The first approach is to use two very different sounding microphones, placing them as close together as possible to minimise phase problems. You now have two mics to choose from during the mixing process, or you can blend the two until you achieve the desired sound.

Another dual-mic approach involves placing one mic close to the amp and another at a distance while paying close attention to the phase relationship between each mic.

The initial misconception from many home recording enthusiasts is that more mics will produce a 'thicker' or 'richer' sound. If phase cancellation occurs, the exact opposite is true, and the sound can become weak or thin.

The science of phase cancellation goes beyond the scope of this article, but in simple terms. If the sound reaching our second microphone is 'out of phase' with our first microphone, then frequencies will clash and cancel each other out, resulting in a loss of tonal quality.

The more microphones you use at once, the more phase issues you'll experience.

Use The 3:1 Rule & Minimise Phase Cancellation

As a good rule of thumb, the 3:1 rule is a great starting point when attempting to avoid phase issues. The rule states that your second mic should be exactly three times further away from the sound source as the first mic. So, for example, if the first mic is one inch from the speaker cabinet, then our second mic should be three inches away.

Use your ears and make small adjustments if you notice the sound becoming thin. We can use the phase inversion function in many DAW packages to flip the phase on one channel and hopefully improve the result if you still notice issues after recording. There are also some phase alignment plug-ins that can help.

Consider Using Amp Modulation

If you arrived here seeking how to record electric guitar without a microphone, this is your answer:

Amp modulation software has come on in leaps and bounds over the last decade, to the point where bundled versions included in DAW recording packages, such as Logic, sound very convincing indeed!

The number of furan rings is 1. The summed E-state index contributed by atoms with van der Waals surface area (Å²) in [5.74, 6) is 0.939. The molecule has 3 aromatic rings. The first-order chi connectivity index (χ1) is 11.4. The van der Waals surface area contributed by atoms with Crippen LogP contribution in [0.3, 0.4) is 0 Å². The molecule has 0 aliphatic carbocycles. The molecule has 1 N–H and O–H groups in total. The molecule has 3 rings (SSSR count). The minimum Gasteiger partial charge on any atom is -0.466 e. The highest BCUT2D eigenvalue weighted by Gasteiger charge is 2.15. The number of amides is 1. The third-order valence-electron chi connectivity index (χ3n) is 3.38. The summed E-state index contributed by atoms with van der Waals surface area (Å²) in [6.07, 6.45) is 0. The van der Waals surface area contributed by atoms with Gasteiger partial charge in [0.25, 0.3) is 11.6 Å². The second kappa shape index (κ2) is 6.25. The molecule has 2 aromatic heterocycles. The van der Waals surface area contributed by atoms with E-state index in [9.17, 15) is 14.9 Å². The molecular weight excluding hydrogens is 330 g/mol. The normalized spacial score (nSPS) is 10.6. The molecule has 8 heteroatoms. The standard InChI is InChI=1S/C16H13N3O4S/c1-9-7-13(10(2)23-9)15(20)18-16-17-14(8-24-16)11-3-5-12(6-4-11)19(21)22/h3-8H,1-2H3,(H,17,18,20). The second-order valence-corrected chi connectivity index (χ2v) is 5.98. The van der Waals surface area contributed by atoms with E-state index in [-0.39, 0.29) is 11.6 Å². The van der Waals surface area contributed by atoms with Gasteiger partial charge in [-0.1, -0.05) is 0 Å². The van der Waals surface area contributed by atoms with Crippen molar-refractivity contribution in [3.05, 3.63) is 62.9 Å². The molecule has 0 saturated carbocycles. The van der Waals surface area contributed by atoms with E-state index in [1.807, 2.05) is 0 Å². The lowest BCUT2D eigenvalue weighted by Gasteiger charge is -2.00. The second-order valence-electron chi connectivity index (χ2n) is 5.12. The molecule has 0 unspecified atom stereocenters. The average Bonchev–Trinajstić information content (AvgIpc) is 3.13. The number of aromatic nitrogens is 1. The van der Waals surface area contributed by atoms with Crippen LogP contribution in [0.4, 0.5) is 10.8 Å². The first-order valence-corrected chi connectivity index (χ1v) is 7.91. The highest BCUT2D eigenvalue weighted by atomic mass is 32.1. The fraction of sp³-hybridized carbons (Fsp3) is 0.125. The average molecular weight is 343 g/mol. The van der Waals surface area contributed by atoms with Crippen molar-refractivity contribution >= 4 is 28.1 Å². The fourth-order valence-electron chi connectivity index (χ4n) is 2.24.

(If you have a little extra money to spare, then I'd also highly recommend checking out Guitar Rig 6 Pro, which comes as part of the Native Instruments Komplete 13 plugin bundle).

Not everyone is lucky enough to own a great sounding valve amp. Plus, there's always our neighbours to consider. If your budget or living circumstances prevent you from cracking that lovely boutique amp up to 11, you rest in the knowledge that all is not lost.

Using a good quality DI (direct input) box, you can easily send a completely dry, line-level signal to your audio interface while still sending the instrument-level signal to your amp. Should the desire strike, you can have the best of both worlds or simply use the amplifier to retain the feel while tracking.

Re-Amping Guitars As the Ultimate Fail-safe

Another benefit of recording a dry DI signal is the option to 're-amp' the recording after playback. Should we decide we're not happy with our mic'd amp sound after the initial recording, a secondary DI signal allows us the option to send the record back out to an amplifier and try again.

You'll need a re-amp box to convert the signal back from the hotter line-level signal to the instrument level signal expected by the amplifier.

Summing Up

Capturing a studio-quality electric guitar tone is a very subjective process, and there's certainly more than one route to achieving great results.

I cannot stress enough how important it is to get the source right; don't skimp over the details, take your time, and trust your ears. Sure, there are some basic rules and a few minor lessons in physics that can aid in your decision making, but it's the final result that matters and how it fits within the context of your overall recording.

If we take our time and do our due diligence, the mixing process should be a case of putting the icing on the cake instead of applying studio trickery.